I come from a background where it is ones civic duty to be well informed and educated on the “issues” of the day. Growing up I would read the morning and afternoon newspaper as well as watch Walter Cronkite each evening on CBS. As I got older I tuned into PBS to watch The MacNeil/Lehrer Report and expanded my reading list to include various magazines like Time and NewsWeek. Today I read the Wall Street Journal, The New York Times, The Washington Post and the LA Times. Because Marty still wants to watch broadcast news, we will occasionally turn on CBS but since the whole Brian Williams fiasco I am turned off to television news.
In a real time crisis I turn on CNN understanding completely that 75% of what is being presented is hysteria driven speculation. It takes time to gather enough information to accurately and succinctly report on stories of mass killings, weather tragedies and airplane disappearances but I feel the need to be connected if only through TV. Now that I can get the BBC on cable I will turn to them during an international crisis like the terrorist attacks in France because that broadcast feels less breathless and dramatic.
One might say I am a News junkie but I suggest I am a Political Science junkie. While I do analyze and critic the process of delivering the news, I am more about the structure of how society governs and regulates itself. I watched in horror and in real pain as the Sandy Hook Murders were reported and was dismayed to see the process for a call to action turn to there is nothing we can do. Have we really become a nation whose government has been bought by the upper 1%?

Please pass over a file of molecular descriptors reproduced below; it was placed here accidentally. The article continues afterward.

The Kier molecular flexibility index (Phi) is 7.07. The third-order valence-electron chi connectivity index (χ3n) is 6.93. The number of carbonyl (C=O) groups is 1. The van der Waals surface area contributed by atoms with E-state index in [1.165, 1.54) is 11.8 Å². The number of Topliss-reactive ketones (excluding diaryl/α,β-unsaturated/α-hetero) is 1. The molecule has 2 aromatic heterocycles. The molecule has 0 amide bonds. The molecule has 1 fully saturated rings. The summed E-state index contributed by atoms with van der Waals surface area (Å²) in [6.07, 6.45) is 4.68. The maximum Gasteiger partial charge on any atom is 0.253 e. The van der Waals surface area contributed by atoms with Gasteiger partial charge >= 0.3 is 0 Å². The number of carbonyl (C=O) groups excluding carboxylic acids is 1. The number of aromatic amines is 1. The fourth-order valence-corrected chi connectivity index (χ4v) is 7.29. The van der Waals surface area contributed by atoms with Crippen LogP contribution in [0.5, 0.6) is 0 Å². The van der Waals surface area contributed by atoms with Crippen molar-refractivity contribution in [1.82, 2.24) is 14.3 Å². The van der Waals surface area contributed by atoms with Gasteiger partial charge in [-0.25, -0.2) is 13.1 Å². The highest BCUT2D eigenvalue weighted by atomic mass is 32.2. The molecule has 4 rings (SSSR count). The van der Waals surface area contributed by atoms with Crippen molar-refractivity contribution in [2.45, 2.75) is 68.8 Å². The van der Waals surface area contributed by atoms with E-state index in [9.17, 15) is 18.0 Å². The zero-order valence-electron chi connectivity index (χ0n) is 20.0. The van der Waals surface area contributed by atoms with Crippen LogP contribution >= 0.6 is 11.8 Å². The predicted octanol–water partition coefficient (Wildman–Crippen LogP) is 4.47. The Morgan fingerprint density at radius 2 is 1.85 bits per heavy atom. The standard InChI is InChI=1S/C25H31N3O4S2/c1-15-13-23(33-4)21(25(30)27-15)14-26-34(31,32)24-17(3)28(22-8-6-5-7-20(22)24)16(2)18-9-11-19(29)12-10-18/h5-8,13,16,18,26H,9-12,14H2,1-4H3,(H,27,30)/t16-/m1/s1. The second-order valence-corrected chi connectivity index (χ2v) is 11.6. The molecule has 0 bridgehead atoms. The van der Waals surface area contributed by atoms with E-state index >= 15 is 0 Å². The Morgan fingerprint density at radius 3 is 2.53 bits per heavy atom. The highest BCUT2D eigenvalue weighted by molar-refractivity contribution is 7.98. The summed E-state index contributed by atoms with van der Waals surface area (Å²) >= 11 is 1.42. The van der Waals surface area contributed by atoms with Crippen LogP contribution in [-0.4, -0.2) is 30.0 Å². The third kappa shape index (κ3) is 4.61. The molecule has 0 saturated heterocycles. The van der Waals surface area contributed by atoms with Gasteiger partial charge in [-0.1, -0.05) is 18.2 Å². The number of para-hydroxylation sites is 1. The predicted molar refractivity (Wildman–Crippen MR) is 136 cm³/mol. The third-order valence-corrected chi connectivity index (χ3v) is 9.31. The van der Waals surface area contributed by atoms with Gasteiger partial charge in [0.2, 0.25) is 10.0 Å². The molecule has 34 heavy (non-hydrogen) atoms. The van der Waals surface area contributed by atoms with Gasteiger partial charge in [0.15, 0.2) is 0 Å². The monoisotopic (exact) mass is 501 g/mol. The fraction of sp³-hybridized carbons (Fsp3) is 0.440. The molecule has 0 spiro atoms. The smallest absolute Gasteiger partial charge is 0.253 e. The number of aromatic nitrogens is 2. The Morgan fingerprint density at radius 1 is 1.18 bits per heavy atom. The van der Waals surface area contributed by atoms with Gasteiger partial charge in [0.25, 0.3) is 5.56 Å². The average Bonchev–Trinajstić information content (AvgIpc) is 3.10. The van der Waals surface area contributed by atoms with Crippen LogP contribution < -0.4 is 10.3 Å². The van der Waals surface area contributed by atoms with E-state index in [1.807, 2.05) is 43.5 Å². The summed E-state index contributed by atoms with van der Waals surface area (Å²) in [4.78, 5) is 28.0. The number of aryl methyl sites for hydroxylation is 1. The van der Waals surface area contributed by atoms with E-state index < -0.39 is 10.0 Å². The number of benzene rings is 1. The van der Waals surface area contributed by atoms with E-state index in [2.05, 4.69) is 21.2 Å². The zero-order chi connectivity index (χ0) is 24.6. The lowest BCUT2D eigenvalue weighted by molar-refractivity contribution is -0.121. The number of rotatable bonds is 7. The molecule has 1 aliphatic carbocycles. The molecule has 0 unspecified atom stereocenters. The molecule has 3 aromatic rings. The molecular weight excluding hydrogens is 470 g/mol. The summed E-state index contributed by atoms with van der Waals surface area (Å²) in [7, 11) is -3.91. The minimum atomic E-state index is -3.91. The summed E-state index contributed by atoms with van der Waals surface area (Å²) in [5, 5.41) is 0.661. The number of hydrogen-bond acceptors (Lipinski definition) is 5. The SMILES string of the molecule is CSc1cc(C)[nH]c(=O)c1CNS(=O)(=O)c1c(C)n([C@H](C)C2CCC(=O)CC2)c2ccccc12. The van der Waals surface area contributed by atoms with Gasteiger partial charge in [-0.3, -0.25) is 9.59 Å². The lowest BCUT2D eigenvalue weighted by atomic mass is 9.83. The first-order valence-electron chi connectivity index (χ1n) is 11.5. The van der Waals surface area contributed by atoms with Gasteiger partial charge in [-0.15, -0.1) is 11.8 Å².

I imagine you are wondering by now if I am going off on some kind of Occupy Wall Street rant. Stick with me as I bring it back to you and me. We are bombarded with information on every single tragedy on the planet minute-by-minute. Heck if there isn’t a real time tragedy happening, one is created. Coupled with the images of death and mayhem are the words of “subject matter experts” who tell us the only solutions involves obscene amounts of money or decisive action from our government both of which, we don’t control.
I have come to a place where I don’t buy it. I don’t buy the rhetoric I am being fed. I am part of the world but my community does not encompass all that is shown on TV, the Internet or in the print media. I do have influence over the community in which I live and work if I want to exercise it. I can’t touch the lives of the entire world’s population but I can make a difference in my neighborhood or town. I believe that if we do care for and nurture our communities, then we do make the world a better place.
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